The Letterkenny Army Depot was established in 1942 for ammunition storage. Since 1947, activities at the Letterkenny Army Depot expanded to include the testing, maintenance, and overhaul of wheeled and tracked vehicles and missiles; the storage and transportation of industrial chemicals and petroleum; and storage, maintenance, demilitarization, and modification of ammunition. The PDO Area includes areas associated with the storage and disposal of industrial chemicals and petroleum. The PDO Area site also encompasses areas covered under Resource Conservation and Recovery Act (RCRA) corrective action investigations, including areas associated with the storage, maintenance, demilitarization, and modification of ammunition that are located in a section of the facility commonly referred to as the Ammunition Area (AA).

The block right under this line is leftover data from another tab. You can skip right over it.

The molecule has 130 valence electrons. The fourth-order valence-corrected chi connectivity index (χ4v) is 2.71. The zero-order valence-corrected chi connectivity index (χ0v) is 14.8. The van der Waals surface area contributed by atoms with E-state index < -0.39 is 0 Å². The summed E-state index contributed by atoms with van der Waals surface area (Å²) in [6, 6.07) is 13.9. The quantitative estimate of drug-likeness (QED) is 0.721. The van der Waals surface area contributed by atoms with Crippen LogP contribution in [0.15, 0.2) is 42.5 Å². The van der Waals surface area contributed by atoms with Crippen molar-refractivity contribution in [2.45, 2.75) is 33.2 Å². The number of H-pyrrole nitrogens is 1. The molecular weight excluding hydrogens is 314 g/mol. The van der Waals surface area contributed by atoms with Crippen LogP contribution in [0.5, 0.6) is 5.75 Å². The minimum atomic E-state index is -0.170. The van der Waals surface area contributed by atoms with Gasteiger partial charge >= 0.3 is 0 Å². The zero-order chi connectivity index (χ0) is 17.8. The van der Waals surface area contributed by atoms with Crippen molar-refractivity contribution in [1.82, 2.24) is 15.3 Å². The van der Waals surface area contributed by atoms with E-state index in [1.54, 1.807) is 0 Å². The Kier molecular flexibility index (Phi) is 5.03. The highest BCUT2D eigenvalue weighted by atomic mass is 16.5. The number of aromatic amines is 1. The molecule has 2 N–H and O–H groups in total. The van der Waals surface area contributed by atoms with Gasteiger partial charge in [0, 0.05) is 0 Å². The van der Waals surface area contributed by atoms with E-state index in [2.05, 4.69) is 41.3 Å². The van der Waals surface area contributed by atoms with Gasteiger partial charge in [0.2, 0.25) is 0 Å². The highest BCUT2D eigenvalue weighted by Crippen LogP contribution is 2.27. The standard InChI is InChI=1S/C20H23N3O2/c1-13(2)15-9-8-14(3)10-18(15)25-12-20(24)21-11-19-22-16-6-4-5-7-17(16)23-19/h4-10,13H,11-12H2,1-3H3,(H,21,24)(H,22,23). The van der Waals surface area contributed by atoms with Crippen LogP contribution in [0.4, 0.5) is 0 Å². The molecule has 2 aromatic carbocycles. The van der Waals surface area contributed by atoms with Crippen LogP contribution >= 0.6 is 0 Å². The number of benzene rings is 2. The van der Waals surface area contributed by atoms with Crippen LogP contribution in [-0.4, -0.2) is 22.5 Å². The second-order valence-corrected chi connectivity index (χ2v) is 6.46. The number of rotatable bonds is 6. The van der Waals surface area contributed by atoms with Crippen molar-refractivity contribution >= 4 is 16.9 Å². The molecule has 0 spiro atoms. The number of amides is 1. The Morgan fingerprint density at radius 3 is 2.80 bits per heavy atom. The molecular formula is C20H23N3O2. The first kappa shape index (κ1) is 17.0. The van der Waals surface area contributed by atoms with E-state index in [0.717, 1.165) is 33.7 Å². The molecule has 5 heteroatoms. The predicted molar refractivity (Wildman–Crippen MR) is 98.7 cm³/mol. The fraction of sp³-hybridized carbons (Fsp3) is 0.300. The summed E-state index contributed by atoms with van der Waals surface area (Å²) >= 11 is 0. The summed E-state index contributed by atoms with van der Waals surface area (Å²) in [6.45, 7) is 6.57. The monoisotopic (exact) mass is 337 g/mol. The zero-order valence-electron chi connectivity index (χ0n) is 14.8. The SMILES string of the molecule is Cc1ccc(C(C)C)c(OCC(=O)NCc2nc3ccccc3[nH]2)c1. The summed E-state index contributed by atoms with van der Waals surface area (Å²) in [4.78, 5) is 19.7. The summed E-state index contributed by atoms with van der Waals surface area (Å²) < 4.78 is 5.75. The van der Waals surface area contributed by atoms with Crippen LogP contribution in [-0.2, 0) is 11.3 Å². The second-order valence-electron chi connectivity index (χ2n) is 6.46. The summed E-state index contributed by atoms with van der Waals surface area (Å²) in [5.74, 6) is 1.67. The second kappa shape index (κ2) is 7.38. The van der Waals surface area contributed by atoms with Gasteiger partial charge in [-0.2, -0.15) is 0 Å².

The Depot was included in the 1995 Base Realignment and Closure Act (BRAC), with approximately 1,462 acres designated for transfer to the private sector for local redevelopment. Most of the remaining land will continue to be part of the active Letterkenny Army Depot. To date, approximately 833 acres have been transferred to the private sector.
The PDO and SE NPL sites are separated by a major groundwater/surface-water drainage divide. Letterkenny's industrial and maintenance areas, which are primarily located in the southeastern corner of the Depot, encompass approximately 2,500 acres and include warehousing, vehicle storage, administration, industrial/maintenance, recreational activities, and housing. Contamination from both NPL sites includes chlorinated organic solvents, blast media, paints, petroleum products, metals, and cleaning agents stored or disposed of in landfills, trenches, burn pits, or spilled from storage.
- Site Responsibility
- This site is being addressed by the U.S. Department of Defense under the Installation Restoration Program and Base Closure (BRAC 1995).
- NPL Listing History